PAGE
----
One of the interesting things I notice about the cannabis industry is that there seems to be two distinct categories of business owners: the really dedicated pot culture crowd and the new breed of entrepreneurs looking to make money in this highly competitive, market-driven industry. And these groups appear to be completely out of sync.
It’s not to say that “traditional” marijuana cultivation techniques are incompatible with the new, legal business. But there are unquestionably some operators that have been running into problems because they’ve followed an outdated business model that relied upon 80% profit margins, no taxes, no business license, no lease and no insurance.
Recent visits to two large controlled-environment agriculture trade shows — Cultivate in Columbus, Ohio, and Farwest in Portland, Oregon — have convinced me that stoner magazines are leading growers on a path toward bankruptcy in a high-cost business with rapidly advancing competition.
I believe there is room for indoor production, outdoor cultivation, greenhouses, artisan manufacturers and large-scale commercial operators in this emerging industry. However, a facility that is not carefully managed from seed to sale is not likely to survive in an era of taxes, regulations and fierce competition. The good news is that some cultivators are learning fast. They’re going to the big agriculture shows and seeking advice from professionals with real credentials and experience.
As I’ve said before (and still believe), the “master grower” with 10 years of experience at growing weed in his basement is about as relevant to a modern day, high-tech, legal cannabis production facility as a horse and buggy would be to big city transportation needs. (Read more about common mistakes in commercial marijuana production on Page XX.)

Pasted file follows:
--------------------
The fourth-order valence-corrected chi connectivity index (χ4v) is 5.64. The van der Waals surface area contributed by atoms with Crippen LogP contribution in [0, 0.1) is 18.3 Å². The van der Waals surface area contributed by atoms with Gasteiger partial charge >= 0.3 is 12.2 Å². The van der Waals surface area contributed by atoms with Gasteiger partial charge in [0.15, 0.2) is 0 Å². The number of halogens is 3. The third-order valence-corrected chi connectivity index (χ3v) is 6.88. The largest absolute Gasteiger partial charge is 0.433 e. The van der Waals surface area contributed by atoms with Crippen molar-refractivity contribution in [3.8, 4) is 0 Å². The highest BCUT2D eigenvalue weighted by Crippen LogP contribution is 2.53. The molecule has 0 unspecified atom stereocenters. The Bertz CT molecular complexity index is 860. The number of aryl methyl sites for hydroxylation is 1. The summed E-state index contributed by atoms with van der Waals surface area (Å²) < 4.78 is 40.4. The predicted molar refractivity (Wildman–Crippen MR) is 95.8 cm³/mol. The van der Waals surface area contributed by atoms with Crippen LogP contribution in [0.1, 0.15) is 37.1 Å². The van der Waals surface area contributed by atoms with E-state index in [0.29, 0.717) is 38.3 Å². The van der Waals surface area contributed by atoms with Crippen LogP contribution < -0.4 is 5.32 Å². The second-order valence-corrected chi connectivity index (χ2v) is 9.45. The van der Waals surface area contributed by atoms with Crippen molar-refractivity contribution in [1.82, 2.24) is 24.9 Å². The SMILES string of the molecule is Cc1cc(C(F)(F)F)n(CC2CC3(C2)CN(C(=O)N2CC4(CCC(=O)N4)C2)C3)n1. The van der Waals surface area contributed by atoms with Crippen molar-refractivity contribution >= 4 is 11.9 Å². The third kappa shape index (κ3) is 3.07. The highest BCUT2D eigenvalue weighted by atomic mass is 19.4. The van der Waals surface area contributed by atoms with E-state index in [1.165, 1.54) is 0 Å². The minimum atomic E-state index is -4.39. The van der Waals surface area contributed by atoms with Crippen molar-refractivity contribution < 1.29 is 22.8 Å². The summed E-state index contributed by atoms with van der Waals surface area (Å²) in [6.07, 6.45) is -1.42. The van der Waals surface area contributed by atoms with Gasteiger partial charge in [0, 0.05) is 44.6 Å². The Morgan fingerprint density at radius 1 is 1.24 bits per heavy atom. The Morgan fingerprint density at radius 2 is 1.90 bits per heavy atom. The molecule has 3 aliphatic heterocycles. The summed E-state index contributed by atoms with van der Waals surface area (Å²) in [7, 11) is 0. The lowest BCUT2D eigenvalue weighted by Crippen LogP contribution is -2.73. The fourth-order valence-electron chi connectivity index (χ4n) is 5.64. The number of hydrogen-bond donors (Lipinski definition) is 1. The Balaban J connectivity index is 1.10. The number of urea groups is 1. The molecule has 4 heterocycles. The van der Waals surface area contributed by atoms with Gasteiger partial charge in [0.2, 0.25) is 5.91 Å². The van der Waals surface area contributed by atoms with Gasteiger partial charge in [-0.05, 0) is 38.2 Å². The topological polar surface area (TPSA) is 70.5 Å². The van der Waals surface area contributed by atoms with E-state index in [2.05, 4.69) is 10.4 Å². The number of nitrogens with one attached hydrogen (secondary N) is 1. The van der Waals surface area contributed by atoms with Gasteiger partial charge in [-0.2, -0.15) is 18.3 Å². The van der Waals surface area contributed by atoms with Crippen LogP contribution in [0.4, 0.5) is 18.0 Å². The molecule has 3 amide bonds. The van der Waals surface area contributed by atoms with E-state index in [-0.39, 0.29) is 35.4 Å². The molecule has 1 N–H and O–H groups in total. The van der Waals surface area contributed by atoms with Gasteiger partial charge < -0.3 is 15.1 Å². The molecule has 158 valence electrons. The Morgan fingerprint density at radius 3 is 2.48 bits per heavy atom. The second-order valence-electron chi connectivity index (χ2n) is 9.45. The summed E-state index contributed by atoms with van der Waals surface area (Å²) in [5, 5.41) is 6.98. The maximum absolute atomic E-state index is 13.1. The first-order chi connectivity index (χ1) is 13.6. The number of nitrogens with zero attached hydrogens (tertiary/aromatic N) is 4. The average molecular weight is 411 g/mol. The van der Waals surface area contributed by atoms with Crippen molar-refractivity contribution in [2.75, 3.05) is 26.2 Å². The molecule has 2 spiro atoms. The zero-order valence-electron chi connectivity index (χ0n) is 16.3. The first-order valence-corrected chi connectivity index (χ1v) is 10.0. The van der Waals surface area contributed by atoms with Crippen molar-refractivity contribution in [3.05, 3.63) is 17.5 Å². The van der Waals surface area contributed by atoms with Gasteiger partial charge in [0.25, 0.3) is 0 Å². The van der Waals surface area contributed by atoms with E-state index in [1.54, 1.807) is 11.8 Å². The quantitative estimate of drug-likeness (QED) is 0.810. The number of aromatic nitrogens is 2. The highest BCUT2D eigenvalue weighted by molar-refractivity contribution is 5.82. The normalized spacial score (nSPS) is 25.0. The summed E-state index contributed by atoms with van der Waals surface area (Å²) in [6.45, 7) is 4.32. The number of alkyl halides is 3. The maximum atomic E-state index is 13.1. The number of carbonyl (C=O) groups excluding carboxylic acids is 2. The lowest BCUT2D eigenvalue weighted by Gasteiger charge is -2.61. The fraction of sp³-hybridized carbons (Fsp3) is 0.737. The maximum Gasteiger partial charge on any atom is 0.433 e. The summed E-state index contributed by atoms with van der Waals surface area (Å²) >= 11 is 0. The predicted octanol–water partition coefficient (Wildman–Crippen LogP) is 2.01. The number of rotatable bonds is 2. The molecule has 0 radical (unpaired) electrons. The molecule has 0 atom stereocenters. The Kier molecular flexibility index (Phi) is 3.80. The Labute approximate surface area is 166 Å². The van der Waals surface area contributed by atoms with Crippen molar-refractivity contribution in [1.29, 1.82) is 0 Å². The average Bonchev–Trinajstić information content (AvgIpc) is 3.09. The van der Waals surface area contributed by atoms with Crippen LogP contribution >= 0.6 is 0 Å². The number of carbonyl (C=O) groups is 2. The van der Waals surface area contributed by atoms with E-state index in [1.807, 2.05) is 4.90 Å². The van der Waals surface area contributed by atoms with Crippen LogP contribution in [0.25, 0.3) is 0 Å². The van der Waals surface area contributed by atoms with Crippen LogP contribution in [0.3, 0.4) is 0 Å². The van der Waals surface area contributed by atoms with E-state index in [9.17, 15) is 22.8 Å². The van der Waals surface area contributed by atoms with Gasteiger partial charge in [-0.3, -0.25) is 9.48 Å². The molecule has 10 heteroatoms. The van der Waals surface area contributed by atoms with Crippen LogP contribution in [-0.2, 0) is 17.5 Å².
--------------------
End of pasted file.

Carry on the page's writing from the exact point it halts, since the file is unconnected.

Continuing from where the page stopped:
Also, let me relate to you a conversation I had with a gentleman who had founded one of the larger cannabis business organizations. At the time, Marijuana Venture was barely a couple months old, and we met to discuss our visions and possible partnership opportunities. One of the first things he said was that his organization was dedicated to keeping marijuana cultivation out of the hands of big business. He believed that in order for marijuana to be successful, it should always be grown by small, family-style farms and artisan producers.
After the meeting, my editor and I talked about how we felt his utopian vision of a mom-and-pop cannabis industry was not just a dream, but completely unrealistic.
In a capitalist country like the USA, if people are allowed to produce cannabis for maximum profitability like any other crop, the likelihood of poorly run, prohibition-era grow models surviving is next to nil.
After all, this is America. Capitalism — yes, even in the new marijuana industry! — rewards great business plans and buries the unprepared and underfunded. Small businesses can succeed, but you have to know how to “sharpen your pencil” when you need to.
One final note: I’ve received a lot of calls and emails lately from people looking to buy grow licenses. Most of these people would be called “tire kickers” in the auto business. A word of advice: Just as in the real estate industry, get “pre-approved” if you want to be taken seriously as a buyer. Have a reputable lawyer audit your financials, and don’t make any inquiries until you can prove you have real money behind you. There are licenses that can be purchased (I know of at least two), but the owners are gun-shy because of all the people who talk a big line, but fade away when the discussion turns to proving they have the capital to execute a transaction.